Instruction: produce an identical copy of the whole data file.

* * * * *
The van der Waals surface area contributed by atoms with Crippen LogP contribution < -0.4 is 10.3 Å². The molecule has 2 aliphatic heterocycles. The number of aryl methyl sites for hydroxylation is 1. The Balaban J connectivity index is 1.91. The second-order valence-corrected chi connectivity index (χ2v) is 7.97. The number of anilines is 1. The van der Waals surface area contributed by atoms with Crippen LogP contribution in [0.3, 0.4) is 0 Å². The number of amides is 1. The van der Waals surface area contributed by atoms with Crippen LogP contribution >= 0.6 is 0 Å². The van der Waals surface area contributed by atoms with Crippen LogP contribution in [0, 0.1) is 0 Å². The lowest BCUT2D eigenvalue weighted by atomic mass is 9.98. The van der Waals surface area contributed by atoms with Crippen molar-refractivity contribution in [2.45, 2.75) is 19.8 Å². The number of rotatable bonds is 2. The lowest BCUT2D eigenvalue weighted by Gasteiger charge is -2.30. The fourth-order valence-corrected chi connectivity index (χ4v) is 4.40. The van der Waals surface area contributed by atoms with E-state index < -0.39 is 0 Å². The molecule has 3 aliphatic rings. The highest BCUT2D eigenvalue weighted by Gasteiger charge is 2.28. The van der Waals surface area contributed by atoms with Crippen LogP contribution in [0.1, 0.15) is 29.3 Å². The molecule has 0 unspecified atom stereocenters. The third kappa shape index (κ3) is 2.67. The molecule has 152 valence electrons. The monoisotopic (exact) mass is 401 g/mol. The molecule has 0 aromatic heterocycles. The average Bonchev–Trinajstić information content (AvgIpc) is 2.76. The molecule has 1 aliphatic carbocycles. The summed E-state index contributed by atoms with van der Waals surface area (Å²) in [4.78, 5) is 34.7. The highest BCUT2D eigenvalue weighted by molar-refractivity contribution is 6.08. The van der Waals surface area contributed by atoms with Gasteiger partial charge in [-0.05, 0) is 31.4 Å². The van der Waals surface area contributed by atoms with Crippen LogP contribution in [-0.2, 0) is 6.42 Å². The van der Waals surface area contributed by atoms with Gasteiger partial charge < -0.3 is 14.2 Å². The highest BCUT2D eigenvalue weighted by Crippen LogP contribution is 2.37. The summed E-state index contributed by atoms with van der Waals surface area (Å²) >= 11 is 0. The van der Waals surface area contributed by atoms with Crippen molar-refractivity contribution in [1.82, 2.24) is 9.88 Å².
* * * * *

The van der Waals surface area contributed by atoms with Crippen LogP contribution < -0.4 is 10.3 Å². The molecule has 2 aliphatic heterocycles. The number of aryl methyl sites for hydroxylation is 1. The Balaban J connectivity index is 1.91. The second-order valence-corrected chi connectivity index (χ2v) is 7.97. The number of anilines is 1. The van der Waals surface area contributed by atoms with Crippen LogP contribution in [0.3, 0.4) is 0 Å². The number of amides is 1. The van der Waals surface area contributed by atoms with Crippen LogP contribution >= 0.6 is 0 Å². The van der Waals surface area contributed by atoms with Crippen LogP contribution in [0, 0.1) is 0 Å². The lowest BCUT2D eigenvalue weighted by atomic mass is 9.98. The van der Waals surface area contributed by atoms with Crippen molar-refractivity contribution in [2.45, 2.75) is 19.8 Å². The number of rotatable bonds is 2. The lowest BCUT2D eigenvalue weighted by Gasteiger charge is -2.30. The fourth-order valence-corrected chi connectivity index (χ4v) is 4.40. The van der Waals surface area contributed by atoms with E-state index < -0.39 is 0 Å². The molecule has 3 aliphatic rings. The highest BCUT2D eigenvalue weighted by Gasteiger charge is 2.28. The van der Waals surface area contributed by atoms with Crippen LogP contribution in [0.1, 0.15) is 29.3 Å². The molecule has 0 unspecified atom stereocenters. The third kappa shape index (κ3) is 2.67. The molecule has 152 valence electrons. The monoisotopic (exact) mass is 401 g/mol. The molecule has 0 aromatic heterocycles. The average Bonchev–Trinajstić information content (AvgIpc) is 2.76. The molecule has 1 aliphatic carbocycles. The summed E-state index contributed by atoms with van der Waals surface area (Å²) in [4.78, 5) is 34.7. The highest BCUT2D eigenvalue weighted by molar-refractivity contribution is 6.08. The van der Waals surface area contributed by atoms with Gasteiger partial charge in [-0.05, 0) is 31.4 Å². The van der Waals surface area contributed by atoms with Crippen LogP contribution in [-0.2, 0) is 6.42 Å². The van der Waals surface area contributed by atoms with Gasteiger partial charge < -0.3 is 14.2 Å². The highest BCUT2D eigenvalue weighted by Crippen LogP contribution is 2.37. The summed E-state index contributed by atoms with van der Waals surface area (Å²) >= 11 is 0. The van der Waals surface area contributed by atoms with Crippen molar-refractivity contribution in [1.82, 2.24) is 9.88 Å².